PUBLICATION DATE

2008-05-07

AUTHORS

Jianxin Niu, Lizhong Pan, Huping Zhang, Xiaoyu Duan, Binggang Ma, Chao Ma

TITLE

Salicylic-Acid-Induced Self-excision of the Marker Gene nptII from Transgenic Tomato Using the Cre–loxP System

ISSUE

3

VOLUME

26

ISSN (print)

0735-9640

ISSN (electronic)

1572-9818

ABSTRACT

The presence of antibiotic-resistant genes in genetically engineered crops together with the target gene has generated a number of environmental and consumer concerns. In order to alleviate public concerns over the safety of food derived from transgenic crops, marker gene elimination is desirable. Marker-free transgenic tomato plants were obtained by using a salicylic-acid-regulated Cre–loxP-mediated site-specific DNA recombination system in which the selectable marker neomycin phosphotransferase nptII and cre genes were flanked by two directly oriented loxP sites. Upon induction by salicylic acid, the cre gene produced a recombinase that eliminated sequences encoding nptII and cre genes, sandwiched by two loxP sites from the tomato genome. Regenerant plants with the Cre–loxP system were obtained by selection on kanamycin media and polymerase chain reaction (PCR) screening. Transgenic plants were screened for excision by PCR using nptII, cre, and PR-1a promoter primers following treatment with salicylic acid. The footprint of the excision was determined by sequencing the T-DNA borders after a perfect recombination event. The excision efficiency was 38.7%. A new plant transformation vector, pBLNSC (Genbank accession number EU327497), was developed, containing six cloning sites and the self-excision system. This provided an effective approach to eliminate the selectable marker gene from transgenic tomato, thus expediting public acceptance of genetically modified tomato.

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1 articles:4c150cb6024f17eb24b8295c70ab5e34 sg:abstract Abstract The presence of antibiotic-resistant genes in genetically engineered crops together with the target gene has generated a number of environmental and consumer concerns. In order to alleviate public concerns over the safety of food derived from transgenic crops, marker gene elimination is desirable. Marker-free transgenic tomato plants were obtained by using a salicylic-acid-regulated Cre–loxP-mediated site-specific DNA recombination system in which the selectable marker neomycin phosphotransferase nptII and cre genes were flanked by two directly oriented loxP sites. Upon induction by salicylic acid, the cre gene produced a recombinase that eliminated sequences encoding nptII and cre genes, sandwiched by two loxP sites from the tomato genome. Regenerant plants with the Cre–loxP system were obtained by selection on kanamycin media and polymerase chain reaction (PCR) screening. Transgenic plants were screened for excision by PCR using nptII, cre, and PR-1a promoter primers following treatment with salicylic acid. The footprint of the excision was determined by sequencing the T-DNA borders after a perfect recombination event. The excision efficiency was 38.7%. A new plant transformation vector, pBLNSC (Genbank accession number EU327497), was developed, containing six cloning sites and the self-excision system. This provided an effective approach to eliminate the selectable marker gene from transgenic tomato, thus expediting public acceptance of genetically modified tomato.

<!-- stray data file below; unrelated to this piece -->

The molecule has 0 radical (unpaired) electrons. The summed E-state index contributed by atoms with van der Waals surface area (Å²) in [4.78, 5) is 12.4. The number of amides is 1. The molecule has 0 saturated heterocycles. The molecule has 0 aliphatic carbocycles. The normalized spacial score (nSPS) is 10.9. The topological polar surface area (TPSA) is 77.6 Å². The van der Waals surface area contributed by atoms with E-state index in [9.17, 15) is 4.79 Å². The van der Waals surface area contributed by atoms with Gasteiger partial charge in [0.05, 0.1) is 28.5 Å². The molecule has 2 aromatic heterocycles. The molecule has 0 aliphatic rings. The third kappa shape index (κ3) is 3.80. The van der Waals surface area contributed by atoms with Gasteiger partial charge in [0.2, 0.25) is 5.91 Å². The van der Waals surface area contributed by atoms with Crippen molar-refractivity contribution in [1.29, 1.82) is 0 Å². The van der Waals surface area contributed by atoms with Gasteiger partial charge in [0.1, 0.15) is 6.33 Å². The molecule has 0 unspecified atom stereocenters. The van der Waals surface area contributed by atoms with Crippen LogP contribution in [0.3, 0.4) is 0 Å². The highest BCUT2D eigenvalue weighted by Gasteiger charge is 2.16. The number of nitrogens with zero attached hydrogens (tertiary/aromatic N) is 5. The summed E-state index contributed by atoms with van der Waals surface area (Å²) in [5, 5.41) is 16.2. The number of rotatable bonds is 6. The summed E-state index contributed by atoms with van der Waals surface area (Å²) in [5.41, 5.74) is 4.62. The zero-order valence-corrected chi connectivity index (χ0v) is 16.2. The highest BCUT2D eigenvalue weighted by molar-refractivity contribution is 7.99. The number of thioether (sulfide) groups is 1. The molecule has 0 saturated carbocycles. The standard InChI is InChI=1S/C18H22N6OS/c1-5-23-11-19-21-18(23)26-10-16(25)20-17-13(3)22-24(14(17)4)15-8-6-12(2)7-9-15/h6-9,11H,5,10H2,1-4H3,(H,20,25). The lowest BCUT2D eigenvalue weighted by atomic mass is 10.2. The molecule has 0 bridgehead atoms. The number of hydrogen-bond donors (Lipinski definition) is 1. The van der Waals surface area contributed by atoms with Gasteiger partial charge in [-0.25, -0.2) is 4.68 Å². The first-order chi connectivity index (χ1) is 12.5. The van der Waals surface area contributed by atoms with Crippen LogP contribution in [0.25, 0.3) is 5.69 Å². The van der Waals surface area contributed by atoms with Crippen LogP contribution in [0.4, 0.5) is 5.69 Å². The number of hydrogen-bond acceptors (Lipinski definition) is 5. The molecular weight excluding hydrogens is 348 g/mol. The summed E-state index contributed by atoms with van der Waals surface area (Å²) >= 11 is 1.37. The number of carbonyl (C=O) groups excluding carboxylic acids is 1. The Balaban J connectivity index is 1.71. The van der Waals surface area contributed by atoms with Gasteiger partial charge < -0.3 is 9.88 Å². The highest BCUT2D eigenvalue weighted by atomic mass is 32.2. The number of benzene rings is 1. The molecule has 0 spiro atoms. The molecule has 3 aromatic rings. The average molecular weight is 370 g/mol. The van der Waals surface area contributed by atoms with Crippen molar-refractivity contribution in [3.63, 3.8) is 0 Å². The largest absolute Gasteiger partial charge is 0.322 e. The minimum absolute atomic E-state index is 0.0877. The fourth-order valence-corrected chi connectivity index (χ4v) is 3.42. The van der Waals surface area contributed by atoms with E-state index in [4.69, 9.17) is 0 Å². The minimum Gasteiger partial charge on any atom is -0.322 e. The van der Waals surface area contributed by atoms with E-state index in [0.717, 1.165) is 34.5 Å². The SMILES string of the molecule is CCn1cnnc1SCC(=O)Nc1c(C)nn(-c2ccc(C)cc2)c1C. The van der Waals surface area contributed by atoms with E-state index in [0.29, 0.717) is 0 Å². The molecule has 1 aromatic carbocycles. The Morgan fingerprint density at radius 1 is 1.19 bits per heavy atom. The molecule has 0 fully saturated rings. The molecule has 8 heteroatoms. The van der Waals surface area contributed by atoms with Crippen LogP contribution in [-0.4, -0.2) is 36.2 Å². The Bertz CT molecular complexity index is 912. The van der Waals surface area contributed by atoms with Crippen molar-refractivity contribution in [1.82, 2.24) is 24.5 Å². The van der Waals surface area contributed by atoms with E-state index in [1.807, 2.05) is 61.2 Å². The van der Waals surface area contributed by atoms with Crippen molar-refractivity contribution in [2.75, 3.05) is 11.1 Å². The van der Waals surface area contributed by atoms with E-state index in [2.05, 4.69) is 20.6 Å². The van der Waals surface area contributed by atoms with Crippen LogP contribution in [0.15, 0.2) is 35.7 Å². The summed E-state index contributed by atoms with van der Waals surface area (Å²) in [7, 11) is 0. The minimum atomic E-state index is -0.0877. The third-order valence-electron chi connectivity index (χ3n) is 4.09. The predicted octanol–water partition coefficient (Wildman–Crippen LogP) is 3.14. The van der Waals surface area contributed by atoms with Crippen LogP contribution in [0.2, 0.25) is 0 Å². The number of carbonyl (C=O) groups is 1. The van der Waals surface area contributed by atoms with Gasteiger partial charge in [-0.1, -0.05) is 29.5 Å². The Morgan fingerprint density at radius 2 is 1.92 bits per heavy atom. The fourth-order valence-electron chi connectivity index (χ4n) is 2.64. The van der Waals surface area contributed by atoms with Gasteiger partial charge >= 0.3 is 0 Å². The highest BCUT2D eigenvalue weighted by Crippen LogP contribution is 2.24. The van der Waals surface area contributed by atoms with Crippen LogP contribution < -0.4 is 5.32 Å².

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7 sg:doi 10.1007/s11105-008-0039-2
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34 sg:scigraphId 4c150cb6024f17eb24b8295c70ab5e34
35 sg:title Salicylic-Acid-Induced Self-excision of the Marker Gene nptII from Transgenic Tomato Using the Cre–loxP System
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37 sg:webpage https://link.springer.com/10.1007/s11105-008-0039-2
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39 rdfs:label Article: Salicylic-Acid-Induced Self-excision of the Marker Gene nptII from Transgenic Tomato Using the Cre–loxP System
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